A Lot or a Little?
What you will—and won't—find in this game.
Kids can learn about and explore what life is and means. While this might sound lofty, these ideas and questions are elegantly posed, and at the heart of the learning value. This is an experience that builds so-called "soft skills," those behaviors and ways of being that make kids better people. And by playing with someone else, kids' experiences can be truly profound because the themes of companionship, loneliness, friendship, love, and loss take on extra weight and power. Journey is compact yet deep, accessible yet profund, and it begs to be played, understood, and discussed.
The anonymous, cooperative online element suggests that life's challenges are easier when strangers pause to help one another. Joyful exploration and dedicated perseverance are running themes throughout the experience.
Positive Role Models
The player's avatar, an entity without gender with glowing eyes and flowing robe, is also without voice. However, through your actions this creature proves to be curious, resourceful, adventurous, cooperative, and devoted to its goals.
Ease of Play
This is an extremely easy game. While only a bare minimum of instruction is provided, both the controls and your objectives are highly intuitive. Once players have become acquainted with the game's controls during the opening level, it's unlikely that they will get "stuck" for the rest of the game.
Violence & Scariness
A large stone serpent may occasionally bump into and send the player's avatar sprawling.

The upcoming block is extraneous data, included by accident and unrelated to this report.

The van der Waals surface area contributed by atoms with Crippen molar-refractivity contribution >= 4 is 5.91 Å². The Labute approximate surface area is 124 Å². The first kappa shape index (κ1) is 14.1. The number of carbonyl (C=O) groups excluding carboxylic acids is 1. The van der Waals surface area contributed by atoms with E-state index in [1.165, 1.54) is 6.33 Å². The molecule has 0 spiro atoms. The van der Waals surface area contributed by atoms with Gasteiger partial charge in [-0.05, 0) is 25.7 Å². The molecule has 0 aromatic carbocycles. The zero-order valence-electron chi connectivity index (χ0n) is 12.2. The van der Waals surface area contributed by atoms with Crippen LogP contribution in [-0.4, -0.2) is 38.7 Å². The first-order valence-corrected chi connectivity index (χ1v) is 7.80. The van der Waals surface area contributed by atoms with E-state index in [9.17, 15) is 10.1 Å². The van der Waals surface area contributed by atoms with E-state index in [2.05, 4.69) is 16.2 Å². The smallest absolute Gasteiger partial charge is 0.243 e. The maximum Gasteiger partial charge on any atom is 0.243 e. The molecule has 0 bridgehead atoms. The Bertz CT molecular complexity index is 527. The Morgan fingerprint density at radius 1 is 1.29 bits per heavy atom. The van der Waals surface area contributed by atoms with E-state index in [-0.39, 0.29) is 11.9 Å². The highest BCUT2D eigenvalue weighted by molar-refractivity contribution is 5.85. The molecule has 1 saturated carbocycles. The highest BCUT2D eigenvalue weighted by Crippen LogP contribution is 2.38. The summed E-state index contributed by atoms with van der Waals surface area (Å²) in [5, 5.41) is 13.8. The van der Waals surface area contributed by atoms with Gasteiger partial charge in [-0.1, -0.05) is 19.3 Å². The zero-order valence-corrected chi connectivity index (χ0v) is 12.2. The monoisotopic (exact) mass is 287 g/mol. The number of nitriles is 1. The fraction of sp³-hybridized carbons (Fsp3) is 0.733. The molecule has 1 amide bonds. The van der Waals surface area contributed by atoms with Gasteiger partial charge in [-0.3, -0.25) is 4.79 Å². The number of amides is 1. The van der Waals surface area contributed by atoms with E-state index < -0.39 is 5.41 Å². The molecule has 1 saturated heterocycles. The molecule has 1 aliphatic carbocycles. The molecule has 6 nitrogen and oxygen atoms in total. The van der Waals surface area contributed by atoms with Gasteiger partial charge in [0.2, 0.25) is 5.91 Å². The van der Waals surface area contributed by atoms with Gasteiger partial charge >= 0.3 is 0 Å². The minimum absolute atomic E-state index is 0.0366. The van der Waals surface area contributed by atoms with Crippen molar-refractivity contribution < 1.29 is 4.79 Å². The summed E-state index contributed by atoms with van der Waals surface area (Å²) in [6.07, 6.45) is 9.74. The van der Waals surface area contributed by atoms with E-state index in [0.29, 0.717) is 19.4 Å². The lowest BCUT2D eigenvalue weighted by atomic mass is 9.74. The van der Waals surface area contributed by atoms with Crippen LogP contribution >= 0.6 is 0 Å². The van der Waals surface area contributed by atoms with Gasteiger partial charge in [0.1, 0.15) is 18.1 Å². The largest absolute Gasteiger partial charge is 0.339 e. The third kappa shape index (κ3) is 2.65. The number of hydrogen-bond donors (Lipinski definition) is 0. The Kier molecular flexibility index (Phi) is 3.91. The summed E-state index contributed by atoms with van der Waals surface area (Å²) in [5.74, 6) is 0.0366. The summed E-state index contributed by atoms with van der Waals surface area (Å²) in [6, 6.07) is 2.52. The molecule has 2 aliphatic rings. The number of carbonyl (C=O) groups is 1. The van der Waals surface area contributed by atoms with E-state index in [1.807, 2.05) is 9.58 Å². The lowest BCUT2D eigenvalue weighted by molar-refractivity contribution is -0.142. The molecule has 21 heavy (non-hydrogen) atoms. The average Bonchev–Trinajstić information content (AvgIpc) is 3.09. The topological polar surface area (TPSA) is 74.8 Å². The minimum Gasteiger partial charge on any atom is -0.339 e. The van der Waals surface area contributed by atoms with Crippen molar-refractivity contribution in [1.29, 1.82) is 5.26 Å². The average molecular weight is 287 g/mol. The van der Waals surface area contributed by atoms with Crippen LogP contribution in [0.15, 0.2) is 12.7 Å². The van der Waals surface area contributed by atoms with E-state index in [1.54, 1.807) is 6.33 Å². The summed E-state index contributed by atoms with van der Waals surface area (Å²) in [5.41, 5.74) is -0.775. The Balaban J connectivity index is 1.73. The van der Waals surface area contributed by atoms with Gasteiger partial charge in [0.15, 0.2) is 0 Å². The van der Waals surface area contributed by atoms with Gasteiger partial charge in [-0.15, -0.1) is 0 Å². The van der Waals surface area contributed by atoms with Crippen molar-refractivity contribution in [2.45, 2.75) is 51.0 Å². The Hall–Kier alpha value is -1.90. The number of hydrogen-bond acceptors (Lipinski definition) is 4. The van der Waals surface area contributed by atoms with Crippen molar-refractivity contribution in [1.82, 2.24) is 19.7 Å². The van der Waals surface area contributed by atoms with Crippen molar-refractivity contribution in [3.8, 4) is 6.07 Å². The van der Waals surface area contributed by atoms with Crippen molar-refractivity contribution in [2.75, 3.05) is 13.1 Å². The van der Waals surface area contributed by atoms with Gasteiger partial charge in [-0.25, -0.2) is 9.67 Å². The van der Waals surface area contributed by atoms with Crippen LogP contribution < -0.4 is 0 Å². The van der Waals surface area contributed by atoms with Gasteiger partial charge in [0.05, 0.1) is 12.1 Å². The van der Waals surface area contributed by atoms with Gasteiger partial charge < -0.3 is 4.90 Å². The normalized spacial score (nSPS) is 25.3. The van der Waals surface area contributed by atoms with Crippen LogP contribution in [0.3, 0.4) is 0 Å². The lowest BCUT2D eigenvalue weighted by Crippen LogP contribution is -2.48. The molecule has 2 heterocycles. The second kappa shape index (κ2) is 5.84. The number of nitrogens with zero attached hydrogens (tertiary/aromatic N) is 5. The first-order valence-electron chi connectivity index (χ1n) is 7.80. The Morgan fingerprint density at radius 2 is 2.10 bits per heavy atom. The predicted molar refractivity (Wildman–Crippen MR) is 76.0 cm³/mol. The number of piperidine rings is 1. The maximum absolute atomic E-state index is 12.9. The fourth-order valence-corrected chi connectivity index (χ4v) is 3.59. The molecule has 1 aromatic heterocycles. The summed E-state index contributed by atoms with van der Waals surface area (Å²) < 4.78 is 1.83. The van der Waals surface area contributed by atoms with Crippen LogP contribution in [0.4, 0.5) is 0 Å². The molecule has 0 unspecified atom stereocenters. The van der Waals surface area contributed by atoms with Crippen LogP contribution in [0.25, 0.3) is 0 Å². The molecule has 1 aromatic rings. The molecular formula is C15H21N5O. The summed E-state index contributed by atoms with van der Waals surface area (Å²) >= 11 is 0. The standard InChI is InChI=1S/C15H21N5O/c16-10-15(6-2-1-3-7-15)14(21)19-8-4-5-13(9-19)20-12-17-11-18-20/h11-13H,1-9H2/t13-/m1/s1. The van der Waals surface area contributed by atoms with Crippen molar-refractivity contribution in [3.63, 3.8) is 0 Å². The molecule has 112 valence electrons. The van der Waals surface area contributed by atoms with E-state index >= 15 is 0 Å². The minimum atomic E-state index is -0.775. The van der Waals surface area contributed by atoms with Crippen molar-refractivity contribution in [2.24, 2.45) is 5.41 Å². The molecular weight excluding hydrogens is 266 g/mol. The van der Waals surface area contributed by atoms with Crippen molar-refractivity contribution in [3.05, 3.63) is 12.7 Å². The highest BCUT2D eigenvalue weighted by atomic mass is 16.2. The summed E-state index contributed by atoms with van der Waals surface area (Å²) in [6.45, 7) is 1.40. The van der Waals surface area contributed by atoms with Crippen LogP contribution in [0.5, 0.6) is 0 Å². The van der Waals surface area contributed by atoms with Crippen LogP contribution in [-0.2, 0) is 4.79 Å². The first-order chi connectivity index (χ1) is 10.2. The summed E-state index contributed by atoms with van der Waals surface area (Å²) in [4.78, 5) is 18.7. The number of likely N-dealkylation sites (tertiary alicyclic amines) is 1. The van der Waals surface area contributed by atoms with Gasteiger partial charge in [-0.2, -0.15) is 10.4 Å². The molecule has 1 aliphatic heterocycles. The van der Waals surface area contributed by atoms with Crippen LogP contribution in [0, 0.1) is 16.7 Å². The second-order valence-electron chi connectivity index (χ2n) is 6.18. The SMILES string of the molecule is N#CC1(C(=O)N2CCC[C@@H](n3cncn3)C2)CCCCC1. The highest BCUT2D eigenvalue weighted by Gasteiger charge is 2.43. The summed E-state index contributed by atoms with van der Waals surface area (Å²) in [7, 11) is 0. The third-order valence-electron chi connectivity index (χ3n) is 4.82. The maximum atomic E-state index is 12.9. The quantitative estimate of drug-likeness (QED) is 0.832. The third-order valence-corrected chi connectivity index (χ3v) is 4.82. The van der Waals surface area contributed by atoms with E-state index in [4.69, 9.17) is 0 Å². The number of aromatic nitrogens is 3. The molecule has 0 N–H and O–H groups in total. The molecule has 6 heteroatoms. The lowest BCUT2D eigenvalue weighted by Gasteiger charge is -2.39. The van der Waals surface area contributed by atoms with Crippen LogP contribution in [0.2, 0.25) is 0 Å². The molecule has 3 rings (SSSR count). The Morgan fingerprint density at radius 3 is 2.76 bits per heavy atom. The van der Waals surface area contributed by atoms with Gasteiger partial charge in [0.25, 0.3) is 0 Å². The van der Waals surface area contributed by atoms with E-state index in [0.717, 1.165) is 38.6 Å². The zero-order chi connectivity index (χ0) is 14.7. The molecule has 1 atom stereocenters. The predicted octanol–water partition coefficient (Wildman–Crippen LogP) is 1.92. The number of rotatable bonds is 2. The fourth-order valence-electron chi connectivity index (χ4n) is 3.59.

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Parents Need to Know
Parents need to know that Journey is less a video game and more a work of interactive poetry. Aside from a couple of scenes with ominous music and a flying stone serpent that might prove a little scary to very young kids, the game is safe and innocuous for all ages. It's also very easy to play. That said, its ideas and themes are subtle enough that they risk going unappreciated by younger players, who may simply grow bored. It is a meditative and reflective work the value of which stems from the player's ability to find personal meaning in what he or she experiences. It's perfectly safe for the whole family, but recommended for older kids and adults.
Is It Any Good?
Journey might rightly be taken as an allegory for all of the great journeys we undertake in our lives, be they physical, spiritual, or metaphorical. It’s about persevering through the hardships of a long pilgrimage. It’s about the instinctual drive to return home after time spent in far off places. It’s about discovering camaraderie in strangers who share a similar purpose. Like all art, Journey is about finding personal meaning in a swell of imagery, sound, and narrative.
Journey won’t be to all tastes. It's not a test of skill, though gamers are likely to take pleasure in the simple interface, which allows for precise control over your avatar's flowing movement. And it's not the sort of experience in which your performance is measured by something as crude as a score, though those interested can attempt to scour the game's world for hidden items and locations that will earn trophies for their PlayStation Network accounts. What it is is a fond memory waiting to happen; an experience of beauty, originality, and emotion that will leave an indelible imprint on the intellect of players mature and open-minded enough to let its magic work. More like this, please.
Did we miss something on diversity?
Research shows a connection between kids' healthy self-esteem and positive portrayals in media. That's why we've added a new "Diverse Representations" section to our reviews that will be rolling out on an ongoing basis. You can help us help kids by suggesting a diversity update.